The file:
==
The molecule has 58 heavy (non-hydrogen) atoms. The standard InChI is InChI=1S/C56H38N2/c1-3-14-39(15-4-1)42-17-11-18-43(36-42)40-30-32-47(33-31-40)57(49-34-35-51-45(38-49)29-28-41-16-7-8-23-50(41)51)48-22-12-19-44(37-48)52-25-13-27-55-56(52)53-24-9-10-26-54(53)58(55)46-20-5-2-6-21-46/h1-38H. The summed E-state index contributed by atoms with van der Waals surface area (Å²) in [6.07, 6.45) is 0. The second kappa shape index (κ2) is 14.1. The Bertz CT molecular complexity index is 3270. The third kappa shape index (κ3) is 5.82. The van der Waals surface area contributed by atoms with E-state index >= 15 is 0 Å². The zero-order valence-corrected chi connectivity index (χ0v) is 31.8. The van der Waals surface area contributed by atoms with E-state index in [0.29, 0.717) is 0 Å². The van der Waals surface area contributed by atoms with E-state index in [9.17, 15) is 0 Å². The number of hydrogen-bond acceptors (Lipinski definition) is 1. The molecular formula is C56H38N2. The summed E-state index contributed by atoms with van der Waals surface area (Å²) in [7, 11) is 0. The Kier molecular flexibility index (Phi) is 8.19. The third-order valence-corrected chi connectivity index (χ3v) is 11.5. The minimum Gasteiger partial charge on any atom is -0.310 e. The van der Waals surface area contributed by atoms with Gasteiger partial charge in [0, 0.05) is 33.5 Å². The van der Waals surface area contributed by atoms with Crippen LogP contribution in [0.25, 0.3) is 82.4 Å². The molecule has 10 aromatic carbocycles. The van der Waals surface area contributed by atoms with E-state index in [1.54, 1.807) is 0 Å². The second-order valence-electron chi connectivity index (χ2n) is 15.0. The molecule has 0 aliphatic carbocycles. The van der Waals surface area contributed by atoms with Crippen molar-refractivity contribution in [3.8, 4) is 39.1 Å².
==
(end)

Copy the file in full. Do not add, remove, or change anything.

The molecule has 58 heavy (non-hydrogen) atoms. The standard InChI is InChI=1S/C56H38N2/c1-3-14-39(15-4-1)42-17-11-18-43(36-42)40-30-32-47(33-31-40)57(49-34-35-51-45(38-49)29-28-41-16-7-8-23-50(41)51)48-22-12-19-44(37-48)52-25-13-27-55-56(52)53-24-9-10-26-54(53)58(55)46-20-5-2-6-21-46/h1-38H. The summed E-state index contributed by atoms with van der Waals surface area (Å²) in [6.07, 6.45) is 0. The second kappa shape index (κ2) is 14.1. The Bertz CT molecular complexity index is 3270. The third kappa shape index (κ3) is 5.82. The van der Waals surface area contributed by atoms with E-state index >= 15 is 0 Å². The zero-order valence-corrected chi connectivity index (χ0v) is 31.8. The van der Waals surface area contributed by atoms with E-state index in [0.29, 0.717) is 0 Å². The van der Waals surface area contributed by atoms with E-state index in [9.17, 15) is 0 Å². The number of hydrogen-bond acceptors (Lipinski definition) is 1. The molecular formula is C56H38N2. The summed E-state index contributed by atoms with van der Waals surface area (Å²) in [7, 11) is 0. The Kier molecular flexibility index (Phi) is 8.19. The third-order valence-corrected chi connectivity index (χ3v) is 11.5. The minimum Gasteiger partial charge on any atom is -0.310 e. The van der Waals surface area contributed by atoms with Gasteiger partial charge in [0, 0.05) is 33.5 Å². The van der Waals surface area contributed by atoms with Crippen LogP contribution in [0.25, 0.3) is 82.4 Å². The molecule has 10 aromatic carbocycles. The van der Waals surface area contributed by atoms with E-state index in [1.54, 1.807) is 0 Å². The second-order valence-electron chi connectivity index (χ2n) is 15.0. The molecule has 0 aliphatic carbocycles. The van der Waals surface area contributed by atoms with Crippen molar-refractivity contribution in [3.8, 4) is 39.1 Å².